Much has been written over the years about soul legend Marvin Gaye and his contributions to music. There are many artists who could be lauded for their contribution to the art of singing but there aren't many others who have had such a profound effect on music in general with their voice, production abilities, and songwriting skills. He left his indelible mark on popular music and literally transformed the entire recording process for black soul singers, changing the face of Motown and of soul music forever. Those who listened to his songs danced to it and romanced to it during a career that ended abruptly on April 1, 1984, just one day before Gaye's forty-fifth birthday, when his father shot him dead. The story of Marvin Gaye, one of the great and enduring figures of soul music lived a life that was a mixture of bittersweet success and sexual confusion.
Amazingly, Gaye was a very shy man, a musician who grew up a musical prodigy. He first performed publicly by playing the organ in his father's church. His gift took him to his high school orchestra before various vocal groups attracted his interest in his late teens. On a trip to Detroit with one group, he was spotted by Tamla/Motown Records boss Berry Gordy and signed to the label as a drummer. By the early '60s, he was singing, his lush velvety voice making evergreen classics of songs like "I'll Be Doggone" and "Ain't That Peculiar." These were followed by songs like "How Sweet It Is To Be Loved By You," "Ain't No Mountain High Enough" (with vocalist Tammi Terrell) and "I Heard It Through the Grapevine."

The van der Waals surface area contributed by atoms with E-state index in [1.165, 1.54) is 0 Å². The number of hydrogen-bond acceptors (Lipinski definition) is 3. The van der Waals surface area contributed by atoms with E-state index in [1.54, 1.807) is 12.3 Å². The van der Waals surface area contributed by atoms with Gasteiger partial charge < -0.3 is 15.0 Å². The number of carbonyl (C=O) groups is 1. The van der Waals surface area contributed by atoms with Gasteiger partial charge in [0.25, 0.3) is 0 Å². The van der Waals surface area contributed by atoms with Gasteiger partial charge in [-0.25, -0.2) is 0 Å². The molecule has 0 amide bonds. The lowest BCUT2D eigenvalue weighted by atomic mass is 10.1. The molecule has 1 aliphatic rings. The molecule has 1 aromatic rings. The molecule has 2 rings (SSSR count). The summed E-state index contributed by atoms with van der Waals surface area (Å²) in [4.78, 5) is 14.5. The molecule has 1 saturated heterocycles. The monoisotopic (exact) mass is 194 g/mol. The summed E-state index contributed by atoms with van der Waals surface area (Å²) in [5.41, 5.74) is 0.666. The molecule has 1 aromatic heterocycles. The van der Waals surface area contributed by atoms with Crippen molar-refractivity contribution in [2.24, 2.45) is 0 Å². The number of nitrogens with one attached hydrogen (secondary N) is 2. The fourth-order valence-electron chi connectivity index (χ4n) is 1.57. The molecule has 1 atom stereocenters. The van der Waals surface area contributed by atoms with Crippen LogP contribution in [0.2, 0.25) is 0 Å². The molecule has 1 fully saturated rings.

In order to celebrate what would have been Marvin Gaye's 80th birthday (on April 2) record label UMC/Island is issuing up a previously unreleased 1972 Tamla/Motown album, You're The Man
from one of the most prolific periods of his creative life, the first half of the '70s. The first thing with this long-thought-lost new Gaye release, then, is to recognize where it falls in that chronology in order to understand what he was aiming for at the time.
The success of "I Heard it Through the Grapevine"it was a monster hit, reaching the top of the Billboard Pop charts and staying there for seven weeks in late 1968 and early 1969allowed Gaye to escape from the restrictions of the three-minute songs that Motown's productions were famous for. Despite his reputation, Motown wasn't very keen about Gaye ruining its winning formula. But in 1970 he opted to work on a concept album that dragged through the summer of 1970 with additional work being done in the spring of 1971. The end result, the album What's Going On?
(Tamla, 1971), was inspired in part by his brother's experiences in the Vietnam War. Gaye delved deeply into political and social consciousness in in this suite of sorts, with innovative music brimming with observations where poverty, loss of faith, despair, ecology and the need for love were the overwhelming themes. Most importantly, the potent lyrics were couched in very accessible upbeat arrangements which seemed to swim along in their own ambiance. David Van De Pitte's skillful orchestration and Gaye's subtle production touch allowed the arrangements to breathe a new clarity.